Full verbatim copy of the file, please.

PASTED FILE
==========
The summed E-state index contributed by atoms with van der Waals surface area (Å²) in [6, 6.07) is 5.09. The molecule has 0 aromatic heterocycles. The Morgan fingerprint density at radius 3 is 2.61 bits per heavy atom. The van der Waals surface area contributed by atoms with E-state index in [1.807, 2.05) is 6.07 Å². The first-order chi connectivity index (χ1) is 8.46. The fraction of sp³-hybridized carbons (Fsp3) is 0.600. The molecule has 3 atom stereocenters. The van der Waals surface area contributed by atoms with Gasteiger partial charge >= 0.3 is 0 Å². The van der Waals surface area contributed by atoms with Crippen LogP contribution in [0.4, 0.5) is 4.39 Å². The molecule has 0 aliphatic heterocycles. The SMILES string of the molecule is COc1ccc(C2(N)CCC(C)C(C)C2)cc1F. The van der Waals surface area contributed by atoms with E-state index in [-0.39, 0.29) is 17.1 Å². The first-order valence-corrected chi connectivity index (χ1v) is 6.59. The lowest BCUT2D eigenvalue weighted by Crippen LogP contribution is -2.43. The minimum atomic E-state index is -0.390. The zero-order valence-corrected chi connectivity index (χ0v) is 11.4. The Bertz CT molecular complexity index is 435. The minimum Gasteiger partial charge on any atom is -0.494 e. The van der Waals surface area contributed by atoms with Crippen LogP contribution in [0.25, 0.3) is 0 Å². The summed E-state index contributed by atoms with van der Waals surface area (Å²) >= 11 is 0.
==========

The summed E-state index contributed by atoms with van der Waals surface area (Å²) in [6, 6.07) is 5.09. The molecule has 0 aromatic heterocycles. The Morgan fingerprint density at radius 3 is 2.61 bits per heavy atom. The van der Waals surface area contributed by atoms with E-state index in [1.807, 2.05) is 6.07 Å². The first-order chi connectivity index (χ1) is 8.46. The fraction of sp³-hybridized carbons (Fsp3) is 0.600. The molecule has 3 atom stereocenters. The van der Waals surface area contributed by atoms with Gasteiger partial charge >= 0.3 is 0 Å². The van der Waals surface area contributed by atoms with Crippen LogP contribution in [0.4, 0.5) is 4.39 Å². The molecule has 0 aliphatic heterocycles. The SMILES string of the molecule is COc1ccc(C2(N)CCC(C)C(C)C2)cc1F. The van der Waals surface area contributed by atoms with E-state index in [-0.39, 0.29) is 17.1 Å². The first-order valence-corrected chi connectivity index (χ1v) is 6.59. The lowest BCUT2D eigenvalue weighted by Crippen LogP contribution is -2.43. The minimum atomic E-state index is -0.390. The zero-order valence-corrected chi connectivity index (χ0v) is 11.4. The Bertz CT molecular complexity index is 435. The minimum Gasteiger partial charge on any atom is -0.494 e. The van der Waals surface area contributed by atoms with Crippen LogP contribution in [0.25, 0.3) is 0 Å². The summed E-state index contributed by atoms with van der Waals surface area (Å²) >= 11 is 0.